The royal weights were generally made of bronze and latterly brass. Bronze is an alloy of copper, zinc and tin and the predominance of each type of metal helps us to date the variety of opium weights through time. For example, in the 16th and 17th centuries, copper gave the weights a reddish hue, in the late 17th and 18th centuries, tin imparted a silvery-whitish hue. In the late 18th and 19th centuries, bronze gave the weights a light yellowish colour and those from the late 19th and 20th century have a deep yellowish colour because of the brass used.

Weights were also issued to lesser dignitaries, such as members of the king’s household, noblemen or officials charged with overseeing the law, taxation, finance, religion etc. Certainly, provincial governors had their own weights, sometimes representing variations on the royal theme, often hybrid animals, such as a lion with a horse’s tail and the head of Hanuman (the mythical man-god with an ape-like nature), as well as animals from Chinese astrology. Some of the variations may be as a result of relatively remote nature of the Burmese provinces, separated as they were by almost impenetrable tropical forests and mountains. An 18th century chronicler-administrator, Nandabahu, in the reign of King Alaungpaya (1752-1760), who is deemed trustworthy, lists a total of 16 figures used consistently from the 14th to 18th centuries, these include a chicken, stork, stag, elephant, goat, bird of paradise, toe-naya, Tibetan bull, crested horse, crested bull, heron, bear, mynah bird, hintha, red hintha, and koel (cuckoo). Not all of these variations can be found today, probably because many were melted down in the succession process. There were also supposedly tortoise and spider weights found, but these could well have been the products of imaginative but unauthorised craftsman.     

The ruler strictly controlled the number of weights in circulation; all of which were eligible for tax. A master-set of weights was made for each successive king and kept in the Supreme Council of State; this master set being the template for all subsequent productions, all of which had to be as accurate as possible. The standard measure of weight was called the tical and included weights of 100, 50, 20, 10, 5, 2, 1, 1/2, 1/4 and 1/8  tical. In the 19th century other larger weights gained popularity, these were 10, 5, 2-1/2 and 1 viss (1 viss=100). Only a relatively small number of master-craftsmen were authorised to produce these weights. The method of casting used was the cire perdue or lost wax process. Originally, this may have involved the use of clay, and the craftsman first made a bees-wax model, and covered it with wet clay, which was then allowed to dry. Following this, the model was heated slightly and the wax permitted to escape to leave a hollow cavity into which molten metal was poured. Finally, after the metal had cooled and set, the outer case was broken to reveal the finished product. Latterly, however, instead of clay, lead was used as the mould.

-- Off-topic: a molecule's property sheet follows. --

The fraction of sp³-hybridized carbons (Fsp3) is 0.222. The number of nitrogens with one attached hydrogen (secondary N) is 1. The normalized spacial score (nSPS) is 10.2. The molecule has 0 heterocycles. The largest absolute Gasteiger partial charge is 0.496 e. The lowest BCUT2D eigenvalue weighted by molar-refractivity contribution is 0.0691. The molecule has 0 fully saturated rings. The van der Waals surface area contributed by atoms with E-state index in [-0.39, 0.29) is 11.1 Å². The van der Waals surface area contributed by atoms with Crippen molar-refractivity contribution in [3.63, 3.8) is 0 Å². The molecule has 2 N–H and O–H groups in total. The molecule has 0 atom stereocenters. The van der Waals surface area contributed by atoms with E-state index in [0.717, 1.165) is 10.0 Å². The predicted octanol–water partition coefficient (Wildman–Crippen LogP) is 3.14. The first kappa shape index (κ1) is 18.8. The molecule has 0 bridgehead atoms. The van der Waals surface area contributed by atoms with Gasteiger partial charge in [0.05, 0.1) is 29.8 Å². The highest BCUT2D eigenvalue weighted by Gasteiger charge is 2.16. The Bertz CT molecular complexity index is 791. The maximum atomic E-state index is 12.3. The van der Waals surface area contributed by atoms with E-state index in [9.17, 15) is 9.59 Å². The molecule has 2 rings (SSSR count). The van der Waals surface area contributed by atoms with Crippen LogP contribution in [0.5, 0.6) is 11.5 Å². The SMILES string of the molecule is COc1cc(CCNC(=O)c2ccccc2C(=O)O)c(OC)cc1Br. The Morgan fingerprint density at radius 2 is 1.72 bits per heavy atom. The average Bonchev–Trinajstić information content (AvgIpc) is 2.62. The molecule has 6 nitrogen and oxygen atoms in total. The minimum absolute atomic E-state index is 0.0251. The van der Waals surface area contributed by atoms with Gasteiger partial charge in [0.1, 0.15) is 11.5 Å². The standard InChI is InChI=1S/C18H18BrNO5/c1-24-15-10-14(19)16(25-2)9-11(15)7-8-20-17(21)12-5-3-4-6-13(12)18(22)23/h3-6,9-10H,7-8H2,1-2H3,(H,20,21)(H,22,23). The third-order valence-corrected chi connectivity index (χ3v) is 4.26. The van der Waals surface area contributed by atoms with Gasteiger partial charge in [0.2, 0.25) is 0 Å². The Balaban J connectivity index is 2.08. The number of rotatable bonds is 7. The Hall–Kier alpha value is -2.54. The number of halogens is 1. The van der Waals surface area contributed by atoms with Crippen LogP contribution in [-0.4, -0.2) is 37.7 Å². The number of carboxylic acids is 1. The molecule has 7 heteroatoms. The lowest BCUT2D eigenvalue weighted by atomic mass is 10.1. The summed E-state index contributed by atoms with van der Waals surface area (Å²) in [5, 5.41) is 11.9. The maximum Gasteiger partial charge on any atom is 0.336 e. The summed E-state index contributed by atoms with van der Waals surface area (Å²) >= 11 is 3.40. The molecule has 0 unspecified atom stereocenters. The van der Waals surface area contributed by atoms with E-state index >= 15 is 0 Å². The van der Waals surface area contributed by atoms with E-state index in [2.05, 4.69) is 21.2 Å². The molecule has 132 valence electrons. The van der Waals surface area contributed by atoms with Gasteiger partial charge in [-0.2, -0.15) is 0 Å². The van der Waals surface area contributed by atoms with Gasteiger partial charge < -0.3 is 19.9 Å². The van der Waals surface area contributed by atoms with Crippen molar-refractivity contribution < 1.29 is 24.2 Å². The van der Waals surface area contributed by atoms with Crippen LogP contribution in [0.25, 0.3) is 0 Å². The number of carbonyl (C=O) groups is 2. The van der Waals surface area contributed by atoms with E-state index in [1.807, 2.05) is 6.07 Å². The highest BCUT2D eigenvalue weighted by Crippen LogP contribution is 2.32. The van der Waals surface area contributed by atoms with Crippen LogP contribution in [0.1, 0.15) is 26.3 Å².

As with all valuable antiques, genuine articles are few and far between, with numerous fakes in circulation. One sure way to tell the difference between the two is that the distinguishing marks, lines and outline have been worn smooth due to long handing, as well as having a greenish, oxidised patina.

In order to test the authenticity of the opium weights, also take note of:

  • the type of animal or bird depicted,
  • the base stamps, although some old weights, especially those from rich households, noblemen, governors, etc had no stamps because they were only employed by this specific group for their own use, not in market trade.
  • a pitted or scratched base, although once again weights from rich households, noblemen, governors, etc. that were not used much have only a few scratches or none at all.
  • the stylistic variations of the figures and bases,
  • the colour variation used in each era.


Some examples of marks or stamps: